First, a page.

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I have multiple projects I am working on that are mounted on pieces of wood. I was planning on putting felt on the back of the wood so that they do not scratch the wall when they are hung or mounted to the wall.

What is the best adhesive to apply felt to wood?

I was thinking of using either tacky glue or a hot glue gun. Are either of these not suitable for any reason? Is there another adhesive I should consider?

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Spray adhesive is a good match for this application. If you used the lower strength type, you might even have a decent chance of getting the felt back off later if you needed to for some reason.

Using spray allows you to get an even coat over the entire felt surface, avoiding lumps and/or hard-spots in the finished surface. The hard spots can arise where a glob or line of liquid glue is absorbed by the felt.

Spray adhesive generally has two modes of use, join surfaces while adhesive is wet, or apply to both sides and join surfaces after a drying period. I would go with the former in this case as the wet glue would allow you just a short period to work out any wrinkles. Also, it may reduce the holding strength, which will be much greater than needed anyway. That way if you ever need to remove the felt, you might be able to do it without shredding it.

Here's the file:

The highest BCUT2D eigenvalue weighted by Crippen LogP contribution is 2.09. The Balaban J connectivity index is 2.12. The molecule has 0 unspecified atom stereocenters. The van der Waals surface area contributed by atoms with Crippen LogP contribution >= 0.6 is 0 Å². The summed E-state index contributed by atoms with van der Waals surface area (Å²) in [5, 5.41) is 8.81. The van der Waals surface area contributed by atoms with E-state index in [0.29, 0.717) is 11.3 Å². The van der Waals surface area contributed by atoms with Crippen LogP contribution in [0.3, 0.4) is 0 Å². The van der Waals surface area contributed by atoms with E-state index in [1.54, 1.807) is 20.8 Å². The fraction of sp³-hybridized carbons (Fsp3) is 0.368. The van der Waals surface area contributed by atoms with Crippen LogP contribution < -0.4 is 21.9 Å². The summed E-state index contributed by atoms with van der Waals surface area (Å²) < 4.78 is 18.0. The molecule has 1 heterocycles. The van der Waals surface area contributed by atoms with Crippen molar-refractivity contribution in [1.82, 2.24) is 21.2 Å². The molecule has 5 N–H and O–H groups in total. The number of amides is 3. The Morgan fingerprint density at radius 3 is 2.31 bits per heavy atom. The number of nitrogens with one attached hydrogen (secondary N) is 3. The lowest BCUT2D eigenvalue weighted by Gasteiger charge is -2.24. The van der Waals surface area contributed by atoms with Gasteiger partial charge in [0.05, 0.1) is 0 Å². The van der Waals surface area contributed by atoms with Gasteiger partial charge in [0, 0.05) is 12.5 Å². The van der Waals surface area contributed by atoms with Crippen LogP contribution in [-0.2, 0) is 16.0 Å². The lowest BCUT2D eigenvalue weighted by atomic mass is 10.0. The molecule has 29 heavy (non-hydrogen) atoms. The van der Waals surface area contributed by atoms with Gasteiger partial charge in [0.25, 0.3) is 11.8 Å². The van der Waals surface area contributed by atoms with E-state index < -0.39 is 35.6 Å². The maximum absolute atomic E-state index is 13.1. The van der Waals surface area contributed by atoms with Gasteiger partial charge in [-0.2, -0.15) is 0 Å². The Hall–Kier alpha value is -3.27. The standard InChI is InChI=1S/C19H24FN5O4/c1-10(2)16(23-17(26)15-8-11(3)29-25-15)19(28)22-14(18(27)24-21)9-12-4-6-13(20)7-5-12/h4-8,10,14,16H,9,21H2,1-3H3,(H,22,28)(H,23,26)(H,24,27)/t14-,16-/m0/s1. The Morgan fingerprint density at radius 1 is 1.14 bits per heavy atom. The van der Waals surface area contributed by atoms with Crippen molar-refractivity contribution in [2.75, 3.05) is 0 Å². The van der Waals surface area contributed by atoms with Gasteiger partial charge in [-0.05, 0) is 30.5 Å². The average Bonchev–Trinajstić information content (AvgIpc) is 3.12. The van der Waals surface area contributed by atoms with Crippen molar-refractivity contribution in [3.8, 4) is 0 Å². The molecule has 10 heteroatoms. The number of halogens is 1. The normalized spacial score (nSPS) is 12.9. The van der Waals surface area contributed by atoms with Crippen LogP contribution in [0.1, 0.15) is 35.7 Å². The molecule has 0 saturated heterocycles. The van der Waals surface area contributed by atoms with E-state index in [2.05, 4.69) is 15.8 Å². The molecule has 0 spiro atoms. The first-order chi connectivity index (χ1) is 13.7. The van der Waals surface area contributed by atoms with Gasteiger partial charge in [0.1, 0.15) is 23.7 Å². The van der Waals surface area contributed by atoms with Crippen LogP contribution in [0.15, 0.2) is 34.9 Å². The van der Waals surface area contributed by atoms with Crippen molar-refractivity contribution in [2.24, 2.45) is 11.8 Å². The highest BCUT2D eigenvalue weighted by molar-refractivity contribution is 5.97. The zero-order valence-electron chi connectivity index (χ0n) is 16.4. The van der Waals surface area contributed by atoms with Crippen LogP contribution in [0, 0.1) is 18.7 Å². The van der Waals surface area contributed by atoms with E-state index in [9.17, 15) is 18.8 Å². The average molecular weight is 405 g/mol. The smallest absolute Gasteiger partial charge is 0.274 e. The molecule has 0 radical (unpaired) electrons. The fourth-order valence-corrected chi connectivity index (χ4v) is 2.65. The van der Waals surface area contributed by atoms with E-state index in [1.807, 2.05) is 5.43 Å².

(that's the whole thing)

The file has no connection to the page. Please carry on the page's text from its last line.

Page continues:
Scotch-brand 77 is a common choice (pretty high strength though), and even mentions felt on the label: https://www.amazon.com/dp/B00114RCP0/

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Either of the two products you suggest will not wick through to the opposite side of the felt. In that respect, both are suited, but the hot glue would require more care to prevent undesired lumps. Careful thin application may cool/cure too quickly if you have large areas to adhere.

  • Hot glue can definitely seep through felt, especially if you apply pressure for an even lay. – Abigail May 17 '18 at 18:00

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